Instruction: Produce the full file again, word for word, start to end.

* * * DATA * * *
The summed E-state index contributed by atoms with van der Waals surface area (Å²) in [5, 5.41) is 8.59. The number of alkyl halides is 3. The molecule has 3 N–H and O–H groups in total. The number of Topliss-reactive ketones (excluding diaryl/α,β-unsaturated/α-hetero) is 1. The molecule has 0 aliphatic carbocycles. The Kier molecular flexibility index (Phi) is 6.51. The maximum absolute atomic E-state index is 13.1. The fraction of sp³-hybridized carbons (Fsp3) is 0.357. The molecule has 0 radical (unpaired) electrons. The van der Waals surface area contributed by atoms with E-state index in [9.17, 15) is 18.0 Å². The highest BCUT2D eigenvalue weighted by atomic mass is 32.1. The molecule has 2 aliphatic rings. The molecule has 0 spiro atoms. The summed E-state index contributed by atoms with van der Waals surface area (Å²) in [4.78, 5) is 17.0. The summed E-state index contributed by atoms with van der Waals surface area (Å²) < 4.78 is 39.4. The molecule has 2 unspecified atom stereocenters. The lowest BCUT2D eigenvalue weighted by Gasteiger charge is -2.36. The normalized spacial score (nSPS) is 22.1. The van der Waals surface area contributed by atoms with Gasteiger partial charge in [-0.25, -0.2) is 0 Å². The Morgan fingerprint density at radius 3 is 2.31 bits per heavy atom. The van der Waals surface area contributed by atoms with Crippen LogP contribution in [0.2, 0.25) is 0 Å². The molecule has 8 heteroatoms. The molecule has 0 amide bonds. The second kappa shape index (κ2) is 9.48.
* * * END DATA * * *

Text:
The summed E-state index contributed by atoms with van der Waals surface area (Å²) in [5, 5.41) is 8.59. The number of alkyl halides is 3. The molecule has 3 N–H and O–H groups in total. The number of Topliss-reactive ketones (excluding diaryl/α,β-unsaturated/α-hetero) is 1. The molecule has 0 aliphatic carbocycles. The Kier molecular flexibility index (Phi) is 6.51. The maximum absolute atomic E-state index is 13.1. The fraction of sp³-hybridized carbons (Fsp3) is 0.357. The molecule has 0 radical (unpaired) electrons. The van der Waals surface area contributed by atoms with E-state index in [9.17, 15) is 18.0 Å². The highest BCUT2D eigenvalue weighted by atomic mass is 32.1. The molecule has 2 aliphatic rings. The molecule has 0 spiro atoms. The summed E-state index contributed by atoms with van der Waals surface area (Å²) in [4.78, 5) is 17.0. The summed E-state index contributed by atoms with van der Waals surface area (Å²) < 4.78 is 39.4. The molecule has 2 unspecified atom stereocenters. The lowest BCUT2D eigenvalue weighted by Gasteiger charge is -2.36. The normalized spacial score (nSPS) is 22.1. The van der Waals surface area contributed by atoms with Gasteiger partial charge in [-0.25, -0.2) is 0 Å². The Morgan fingerprint density at radius 3 is 2.31 bits per heavy atom. The van der Waals surface area contributed by atoms with Crippen LogP contribution in [0.2, 0.25) is 0 Å². The molecule has 8 heteroatoms. The molecule has 0 amide bonds. The second kappa shape index (κ2) is 9.48.